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Some legislators are trying to fight homelessness; others, not so much. So often we read of the extraordinarily high payouts for corporate executives in our area. Maybe they could contribute part of their largesse and their political power, too, to attack this problem. As the article suggested, perhaps they could stand in the dinner queue in a cold rain outside Dorothy Day along with the legislators. After all, you really can’t take it with you.
Judy Crawford, Wayzata
Court ruling was a serious misreading
The Supreme Court decision on prayers in public legislative meetings opens up the floodgates in states, counties and cities across the nation. Many prayers offered are sectarian given by Christians. The comments by civic elected leaders in a May 8 article (“Green light on prayer gets ‘amen’ from cities”) do not reflect the Minnesota I know.
The ruling cited as a precedent a prayer given by the Rev. Jacob Duche in 1774, the first chaplain of the Continental Congress. It recognized the Rev. Duche as a patriot. It failed to note that many of his contemporaries called him a traitor when he wrote George Washington asking him to surrender to the British in our war for independence.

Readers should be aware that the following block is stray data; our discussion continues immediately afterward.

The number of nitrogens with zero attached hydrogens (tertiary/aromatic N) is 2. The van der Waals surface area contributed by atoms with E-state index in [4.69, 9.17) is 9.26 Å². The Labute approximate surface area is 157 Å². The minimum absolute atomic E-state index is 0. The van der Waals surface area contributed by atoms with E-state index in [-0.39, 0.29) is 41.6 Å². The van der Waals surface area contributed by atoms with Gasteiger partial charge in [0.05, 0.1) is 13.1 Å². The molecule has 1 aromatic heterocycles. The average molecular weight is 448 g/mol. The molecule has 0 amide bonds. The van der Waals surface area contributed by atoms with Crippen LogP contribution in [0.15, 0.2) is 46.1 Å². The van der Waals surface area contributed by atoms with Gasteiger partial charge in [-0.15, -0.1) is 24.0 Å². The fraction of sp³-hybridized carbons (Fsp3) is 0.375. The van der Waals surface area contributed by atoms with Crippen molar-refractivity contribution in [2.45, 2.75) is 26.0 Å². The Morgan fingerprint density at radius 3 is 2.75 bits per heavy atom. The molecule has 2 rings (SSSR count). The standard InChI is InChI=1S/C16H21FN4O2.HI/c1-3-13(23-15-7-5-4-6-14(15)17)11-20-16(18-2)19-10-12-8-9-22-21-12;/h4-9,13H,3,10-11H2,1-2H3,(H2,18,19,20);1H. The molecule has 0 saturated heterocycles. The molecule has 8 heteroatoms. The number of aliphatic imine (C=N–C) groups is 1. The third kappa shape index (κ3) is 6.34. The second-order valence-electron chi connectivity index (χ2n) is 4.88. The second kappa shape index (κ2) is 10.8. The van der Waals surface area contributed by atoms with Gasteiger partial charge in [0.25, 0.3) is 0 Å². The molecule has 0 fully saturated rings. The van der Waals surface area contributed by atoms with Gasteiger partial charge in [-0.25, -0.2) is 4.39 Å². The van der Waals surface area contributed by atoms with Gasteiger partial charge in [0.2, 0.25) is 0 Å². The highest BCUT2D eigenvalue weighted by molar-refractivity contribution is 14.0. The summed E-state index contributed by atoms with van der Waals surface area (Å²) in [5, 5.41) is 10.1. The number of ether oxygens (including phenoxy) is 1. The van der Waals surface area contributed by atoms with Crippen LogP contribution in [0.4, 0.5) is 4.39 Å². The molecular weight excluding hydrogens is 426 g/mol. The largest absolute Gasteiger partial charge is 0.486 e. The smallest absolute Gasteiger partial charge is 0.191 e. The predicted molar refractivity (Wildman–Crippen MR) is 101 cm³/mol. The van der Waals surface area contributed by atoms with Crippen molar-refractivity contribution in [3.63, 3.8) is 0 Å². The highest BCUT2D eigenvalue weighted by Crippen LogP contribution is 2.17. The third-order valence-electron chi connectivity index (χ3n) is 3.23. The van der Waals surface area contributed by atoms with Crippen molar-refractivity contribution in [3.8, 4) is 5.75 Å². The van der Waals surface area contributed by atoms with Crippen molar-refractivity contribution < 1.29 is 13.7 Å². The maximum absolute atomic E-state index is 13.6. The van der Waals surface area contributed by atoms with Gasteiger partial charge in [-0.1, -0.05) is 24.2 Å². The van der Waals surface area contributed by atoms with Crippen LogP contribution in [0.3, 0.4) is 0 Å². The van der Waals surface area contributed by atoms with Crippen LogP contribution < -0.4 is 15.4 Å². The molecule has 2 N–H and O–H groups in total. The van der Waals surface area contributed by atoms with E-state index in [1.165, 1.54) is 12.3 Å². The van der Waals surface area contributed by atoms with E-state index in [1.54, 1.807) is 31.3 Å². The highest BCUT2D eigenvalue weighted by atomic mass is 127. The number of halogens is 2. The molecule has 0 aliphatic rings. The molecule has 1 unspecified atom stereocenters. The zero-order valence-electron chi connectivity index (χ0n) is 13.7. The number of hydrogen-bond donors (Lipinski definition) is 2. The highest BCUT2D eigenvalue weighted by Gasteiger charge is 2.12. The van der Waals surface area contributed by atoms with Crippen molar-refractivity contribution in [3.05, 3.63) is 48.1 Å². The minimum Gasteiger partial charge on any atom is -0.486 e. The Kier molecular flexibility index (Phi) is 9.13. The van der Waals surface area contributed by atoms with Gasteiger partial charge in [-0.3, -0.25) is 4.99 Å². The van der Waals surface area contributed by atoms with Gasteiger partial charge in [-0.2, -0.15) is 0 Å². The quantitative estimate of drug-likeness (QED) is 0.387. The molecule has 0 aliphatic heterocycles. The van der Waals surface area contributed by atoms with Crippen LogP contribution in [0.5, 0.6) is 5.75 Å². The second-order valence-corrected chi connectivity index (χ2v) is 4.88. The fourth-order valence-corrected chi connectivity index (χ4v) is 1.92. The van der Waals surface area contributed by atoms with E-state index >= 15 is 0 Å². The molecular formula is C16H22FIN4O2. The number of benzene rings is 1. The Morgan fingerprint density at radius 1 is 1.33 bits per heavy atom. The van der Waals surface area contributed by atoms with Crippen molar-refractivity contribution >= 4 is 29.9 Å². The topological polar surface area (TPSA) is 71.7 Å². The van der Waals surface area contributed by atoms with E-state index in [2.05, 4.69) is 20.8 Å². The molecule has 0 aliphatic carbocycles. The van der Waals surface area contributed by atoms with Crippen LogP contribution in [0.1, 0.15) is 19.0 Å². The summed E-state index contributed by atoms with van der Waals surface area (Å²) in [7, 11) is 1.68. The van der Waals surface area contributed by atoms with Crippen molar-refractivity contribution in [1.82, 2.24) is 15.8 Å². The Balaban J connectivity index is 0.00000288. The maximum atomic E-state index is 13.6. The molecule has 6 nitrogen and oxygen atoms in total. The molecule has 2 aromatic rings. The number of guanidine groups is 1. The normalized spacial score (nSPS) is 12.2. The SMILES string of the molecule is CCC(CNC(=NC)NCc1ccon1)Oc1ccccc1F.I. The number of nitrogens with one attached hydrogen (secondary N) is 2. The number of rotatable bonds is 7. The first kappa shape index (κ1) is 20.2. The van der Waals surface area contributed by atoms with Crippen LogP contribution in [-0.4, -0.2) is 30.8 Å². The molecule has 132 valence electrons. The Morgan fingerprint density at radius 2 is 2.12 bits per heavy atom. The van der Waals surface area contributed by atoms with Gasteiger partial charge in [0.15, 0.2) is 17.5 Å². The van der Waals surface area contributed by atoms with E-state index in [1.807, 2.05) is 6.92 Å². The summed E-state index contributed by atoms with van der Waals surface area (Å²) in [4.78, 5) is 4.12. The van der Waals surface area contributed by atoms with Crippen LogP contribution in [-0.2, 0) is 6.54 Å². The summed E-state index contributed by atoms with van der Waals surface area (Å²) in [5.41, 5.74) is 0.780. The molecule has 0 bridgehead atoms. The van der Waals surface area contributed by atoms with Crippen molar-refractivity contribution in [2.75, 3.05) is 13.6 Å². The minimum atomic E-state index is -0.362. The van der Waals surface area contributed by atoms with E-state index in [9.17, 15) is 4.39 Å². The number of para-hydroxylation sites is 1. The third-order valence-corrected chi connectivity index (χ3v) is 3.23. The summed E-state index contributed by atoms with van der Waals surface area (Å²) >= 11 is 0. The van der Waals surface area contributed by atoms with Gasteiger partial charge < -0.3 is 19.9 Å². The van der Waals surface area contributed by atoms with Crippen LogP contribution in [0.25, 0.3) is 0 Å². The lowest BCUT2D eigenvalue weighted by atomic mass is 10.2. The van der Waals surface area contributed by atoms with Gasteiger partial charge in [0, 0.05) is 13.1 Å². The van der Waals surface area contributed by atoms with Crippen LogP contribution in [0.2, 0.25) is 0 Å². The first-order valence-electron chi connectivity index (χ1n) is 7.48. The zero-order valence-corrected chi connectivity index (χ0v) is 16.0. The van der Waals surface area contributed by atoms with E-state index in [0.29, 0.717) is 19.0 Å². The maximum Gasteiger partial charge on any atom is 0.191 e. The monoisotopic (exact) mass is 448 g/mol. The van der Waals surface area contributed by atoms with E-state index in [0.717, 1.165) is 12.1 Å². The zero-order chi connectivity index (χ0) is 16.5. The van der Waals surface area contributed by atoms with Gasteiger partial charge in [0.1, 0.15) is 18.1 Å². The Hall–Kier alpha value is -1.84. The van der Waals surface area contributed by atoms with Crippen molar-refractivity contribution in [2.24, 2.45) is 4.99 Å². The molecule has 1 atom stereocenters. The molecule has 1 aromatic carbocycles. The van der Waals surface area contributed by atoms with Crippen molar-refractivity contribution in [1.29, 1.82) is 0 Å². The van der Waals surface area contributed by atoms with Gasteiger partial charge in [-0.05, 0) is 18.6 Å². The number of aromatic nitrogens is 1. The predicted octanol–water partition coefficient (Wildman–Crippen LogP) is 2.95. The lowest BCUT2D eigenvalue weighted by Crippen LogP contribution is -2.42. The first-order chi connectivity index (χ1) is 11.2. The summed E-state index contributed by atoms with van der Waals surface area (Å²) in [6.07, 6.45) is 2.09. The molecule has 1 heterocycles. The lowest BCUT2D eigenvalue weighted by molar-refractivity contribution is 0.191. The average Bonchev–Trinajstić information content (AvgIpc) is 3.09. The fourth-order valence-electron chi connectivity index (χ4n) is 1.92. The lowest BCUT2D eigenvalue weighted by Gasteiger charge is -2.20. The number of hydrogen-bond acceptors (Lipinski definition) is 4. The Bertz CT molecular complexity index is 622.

The America of 1774 was not the one that exists today. It was basically Christian. Today, we are more diverse religiously, with a growing number claiming no religious faith.
As a Christian minister, I found the insensitivity (of the city leaders in the article) to our religious diversity appalling. I have given prayers at the opening of legislative sessions in Minnesota, Wisconsin, Pennsylvania and at many other public meetings. Because of my appreciation of all religions, or of people with no religion, my prayers were never sectarian or Christian. In no way did I compromise my own faith by including all people.
My fellow UCC minister, the Rev. Barry Lynn, is right on the court’s ruling: “The Supreme Court just relegated millions of Americans, both believers and nonbeliever, to second-class citizenship.”
Willis Merriman, Minneapolis
The Opinion section is produced by the Editorial Department to foster discussion about key issues. The Editorial Board represents the institutional voice of the Star Tribune and operates independently of the newsroom.